Paradoxically, the maze of idiosyncrasies that mark New Orleans' people and culture are among the roadblocks that hamper its quick return. The laissez les bon temps rouler attitude that birthed the slow, languishing, good-natured apathy relished by visitors and worn like a badge of defiance by residents is anathema to getting a large metro area back on its feet.
Decades of political corruption and simmering poverty-driven unrest awakened a rough beast of raw anger and fear and distrust that, almost a year after Katrina, the Rebirth Conference participants had to admit was a major challenge to moving forward.
To understand where New Orleans culture stood on the brink of Katrina you have to go back a few decades. Former Times-Picayune news editor Jack Davis, president, publisher and chief executive officer of the Hartford Courant and moderator for the Rebirth Conference, dates modern New Orleans culture back to the 1960s. It was then, he said, that New Orleans lost its identity as an oil-and-gas boomtown and burgeoning Giant of Industry but found itself within its own heritage.
After Houston and Atlanta laid claim to the New South, New Orleans found itself a city with no real geographical reason to exist beyond its port.
"But in the 1960s, Orleanians rediscovered their character, their rich culture," Davis said. "It had always been here, but there was a new sense of appreciation here about the food, music, architecture and neighborhoods, and it was a wonderful and stirring thing."
Equally stirring was the city's recognition that it could build what Davis called a "last-resort economy" based on nothing more than its own self.
"The rest of America properly regards New Orleanians as intriguingly exotic and hospitable," Davis said. "So having invented jazz, they reinvented it again and again in the last half-century -- and reinvented the classic Cajun and Creole cuisine with every global influence that found its way to New Orleans in the last half of the 20th century."
But what is New Orleans culture? Is it the sounds of jazz or funk or zydeco wafting out of neighborhood bars? Plates of steaming etouffee or bowls of thick, dark gumbo? Neighborhood second-line parades? Rows of pastel shotgun houses? Weekend art markets? Backstreet voodoo shops in the Quarter? Mardi Gras? JazzFest? And does that culture include crime -- particularly the murder rate? How about poverty? Racial tension? Corruption?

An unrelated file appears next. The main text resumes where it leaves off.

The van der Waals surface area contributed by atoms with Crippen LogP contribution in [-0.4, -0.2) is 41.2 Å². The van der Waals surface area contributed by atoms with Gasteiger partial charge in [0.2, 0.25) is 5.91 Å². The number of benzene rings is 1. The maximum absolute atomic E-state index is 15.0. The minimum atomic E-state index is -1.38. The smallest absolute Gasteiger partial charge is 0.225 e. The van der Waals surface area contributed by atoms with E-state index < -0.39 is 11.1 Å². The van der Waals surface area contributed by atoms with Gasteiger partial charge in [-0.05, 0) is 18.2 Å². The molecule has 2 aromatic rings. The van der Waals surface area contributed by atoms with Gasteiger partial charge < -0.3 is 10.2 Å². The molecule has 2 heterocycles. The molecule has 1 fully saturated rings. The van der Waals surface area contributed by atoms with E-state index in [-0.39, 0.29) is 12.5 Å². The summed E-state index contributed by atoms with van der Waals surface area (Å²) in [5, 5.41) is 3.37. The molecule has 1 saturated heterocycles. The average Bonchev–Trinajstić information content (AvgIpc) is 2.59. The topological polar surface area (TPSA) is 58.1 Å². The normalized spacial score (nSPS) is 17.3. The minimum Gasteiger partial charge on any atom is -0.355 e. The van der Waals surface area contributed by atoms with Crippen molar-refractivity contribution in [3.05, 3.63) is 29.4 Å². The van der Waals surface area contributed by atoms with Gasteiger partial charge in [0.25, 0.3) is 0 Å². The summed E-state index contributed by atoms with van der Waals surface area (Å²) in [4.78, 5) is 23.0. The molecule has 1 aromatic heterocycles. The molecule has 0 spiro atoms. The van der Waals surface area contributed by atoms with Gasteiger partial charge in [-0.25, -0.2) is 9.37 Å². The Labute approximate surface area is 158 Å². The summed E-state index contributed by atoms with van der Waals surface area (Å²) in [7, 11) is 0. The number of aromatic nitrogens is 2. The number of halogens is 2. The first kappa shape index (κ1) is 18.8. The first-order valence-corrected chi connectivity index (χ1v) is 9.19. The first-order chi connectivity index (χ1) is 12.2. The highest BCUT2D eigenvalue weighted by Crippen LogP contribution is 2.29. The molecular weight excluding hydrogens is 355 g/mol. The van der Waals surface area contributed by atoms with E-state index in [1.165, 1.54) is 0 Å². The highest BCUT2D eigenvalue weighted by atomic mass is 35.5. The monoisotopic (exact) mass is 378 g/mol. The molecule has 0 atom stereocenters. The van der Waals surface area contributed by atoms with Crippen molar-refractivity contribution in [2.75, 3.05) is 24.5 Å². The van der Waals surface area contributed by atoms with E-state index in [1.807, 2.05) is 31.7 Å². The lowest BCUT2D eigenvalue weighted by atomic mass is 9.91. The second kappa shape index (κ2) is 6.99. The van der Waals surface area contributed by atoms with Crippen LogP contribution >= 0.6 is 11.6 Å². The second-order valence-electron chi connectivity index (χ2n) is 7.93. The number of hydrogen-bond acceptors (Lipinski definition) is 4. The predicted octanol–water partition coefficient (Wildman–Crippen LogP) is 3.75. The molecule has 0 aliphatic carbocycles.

Ask conference panelist and writer Tom Piazza, author of the book Why New Orleans Matters, published shortly after Katrina, and he'll insist the answer is "all of the above." "In New Orleans, music, food, dance -- all the elements of the culture are fused," he said. "You can't conceive of New Orleans music without New Orleans food, and you can't conceive of the parades or other rituals of the community without the architecture or the city layout."
In his book, Piazza expresses it well: "New Orleans is not just a list of attractions or restaurants or ceremonies, no matter how sublime and subtle. New Orleans is the interaction among all those things, and countless more. It gains its character from the spirit that is summoned, like a hologram, in the midst of all these elements, and that comes, ultimately, from the people who live there -- those who have chosen to live there, and those whose parents and grandparents and ancestors lived there."
Those people, in supporting their families through plastering, ironwork, cabinetry, roofing -- while supporting their spirits through evenings blowing hot trumpet for a brass band or painting or setting up impromptu crawfish boils for the neighborhood, created a "domestic economy" that can only be rebuilt as the neighborhoods return. And, for many, returning to New Orleans, post-Katrina, is an action fraught with issues of politics, economics and race.
If one major theme emerged from the Rebirth Conference, it was that the New Orleans culture cannot be reborn without "infrastructure" -- not a very artsy or cultural-sounding word at all. "Infrastructure" speaks, rather, of bricks and mortar, of phone and electrical service, of trash pickup and school systems. Post-Katrina, it means a plan for moving the whole city forward in a cohesive way and making it a place in which people want to live.
It might sound simple, but New Orleans is a city of 73 distinct neighborhoods, each with its own personality, charms and stubborn self-reliance.
"One city, one plan" was the battle cry from early- returning residents, and New Orleans Mayor Ray Nagin appointed a "Bring New Orleans Back Commission" to develop that plan. Experts consulted, met with residents, argued and cajoled, finally bringing forward a comprehensive rebuilding plan that covered everything from technology to the arts.
Making the plan was easy; implementing it required tough choices that no one seemed ready to make -- resulting in what Julia Reed, contributing editor for Vogue and longtime New Orleans resident, called a sort of civic inertia.